Windows, Walls and Mirrors
April 13 – May 19, 2012
541-545 West 23rd Street
Leo Koenig Inc. is pleased to announce Tony Matelli’s fourth exhibition of new work, the artist’s first solo presentation in New York since 2008.
Entitled “Windows, Walls and Mirrors”, and spanning both galleries at 541 and 545 West 23rd Street, Matelli focuses on themes of clarity and opacity, presence and absence. In his hyper-precise renderings of object and human forms, Matelli sets forth a platform of ambivalence. Inverting the implications of traditional sculptural materials, his work upends ideas of monumentality and places his subjects somewhere between immovable and weightless, the force of life and the downward pull of death.
Encountering “Arrangement”, for example, the viewer is struck by a beautifully composed bouquet of white and pink lilies, flipped upside down. The lilies, created from hundreds of cast bronze elements and delicately hand painted, balance precariously on the pedestal below its mass of blossoming flowers. While the downward pull of gravity is miraculously absent, the inversion of this common yet majestic flower complicates an otherwise straightforward symbolic gesture through its own structural implausibility. In “Josh”, the artist has created a sensitive portrait of a man levitating just inches off the floor, eyes wide open. The floating body conveys the impression of untethered neutrality, a corporeal manifestation of a spiritual and existential limbo.
Recent “Mirror Paintings” and a new series of works entitled “Window Sculptures” evidence Matelli’s continued interest in obfuscation. The “Mirror Paintings” appear as if frustrated graffiti has been wiped on dusty surfaces by an impulsive hand. However, the appearance of seemingly random marks on surfaces of grime and neglect belie the artist’s meticulous process of layering of urethane and acid on a mirrored ground. Reflection here is a meditation on the changing nature of ones own image as seen through the obfuscating passage of time. Alternatively, “Window” is a copy of a cheap, mass-produced window fabricated in laser-cut steel and cast bronze, its glass swapped out for opaque metal. An artifact of generic domesticity, the artist has rendered the contemporary picture window void of the viewing portal that has served as an artistic and literary trope for centuries. “Window” is not a portal to a vista but rather a barrier to a view.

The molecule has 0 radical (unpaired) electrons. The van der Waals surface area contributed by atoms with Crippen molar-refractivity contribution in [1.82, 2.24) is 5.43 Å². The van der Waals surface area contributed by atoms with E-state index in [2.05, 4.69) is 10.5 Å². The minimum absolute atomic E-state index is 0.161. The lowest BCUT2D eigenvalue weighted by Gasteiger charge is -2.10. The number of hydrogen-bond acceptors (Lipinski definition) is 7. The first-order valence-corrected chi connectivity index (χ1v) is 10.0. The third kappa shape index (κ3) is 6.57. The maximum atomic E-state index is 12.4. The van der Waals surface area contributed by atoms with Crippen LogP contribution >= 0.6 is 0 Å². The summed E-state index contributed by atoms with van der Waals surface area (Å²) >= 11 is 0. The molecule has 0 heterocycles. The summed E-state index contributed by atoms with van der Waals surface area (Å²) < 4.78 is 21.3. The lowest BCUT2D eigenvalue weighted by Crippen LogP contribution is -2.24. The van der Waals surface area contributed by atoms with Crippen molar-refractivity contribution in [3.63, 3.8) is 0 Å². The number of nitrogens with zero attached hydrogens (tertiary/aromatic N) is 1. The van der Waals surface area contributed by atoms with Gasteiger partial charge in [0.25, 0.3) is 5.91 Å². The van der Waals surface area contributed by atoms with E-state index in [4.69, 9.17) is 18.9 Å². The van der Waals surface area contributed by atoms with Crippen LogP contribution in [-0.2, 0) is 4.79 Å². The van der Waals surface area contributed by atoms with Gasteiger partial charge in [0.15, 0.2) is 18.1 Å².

In 541, Matelli has installed a series of paintings that record the confines of his Brooklyn studio. Employing a technique known as frottage, Matelli uses a foam block to rub paint onto a canvas stretched across a particular wall, thereby mapping both the physical and psychic space of the artist studio. Although popularized by Max Ernst in the twentieth-century, Matelli’s use of this method is more closely linked to early recordings of Egyptian hieroglyphs, or the contemporary practice of grave rubbings, in that the record keeping is an exact transfer of time and place. Manual and tactile, this approach is the antithesis of digital printing or industrial processes, having more in common with printmaking, as the wall becomes the litho stone or plate and the foam black, the brayer. With this series, Matelli returns to another trope that has long been integral to his body of work – the nuanced self-portrait that is synonymous with the intrepid and relentless examination of the self in all its manifestations.
Tony Matelli was born in Chicago, Illinois in 1971. His work is included in numerous public collections including the Cranbrook Art Museum, Cranbrook, MI; FLAG Art Foundation, New York, NY; Williams College Museum of Art, Williamstown, MA; ARoS Aarhus Kunstmuseum, Copenhagen; National Centre of Contemporary Art, Moscow; Fundacion La Caixa Madrid, Spain; Museum Ludwig, Cologne, and the Uppsala Museum, Uppsala, Sweden. Recent solo exhibitions have been presented at the Künstlerhaus Bethanien, Berlin; the Palais de Tokyo, Paris; Uppsala Konstmuseum, Uppsala, Sweden, and forthcoming projects include a mid-career survey at the ARoS Aarhus Kunstmuseum, Denmark in 2012. The artist lives and works in Brooklyn, New York.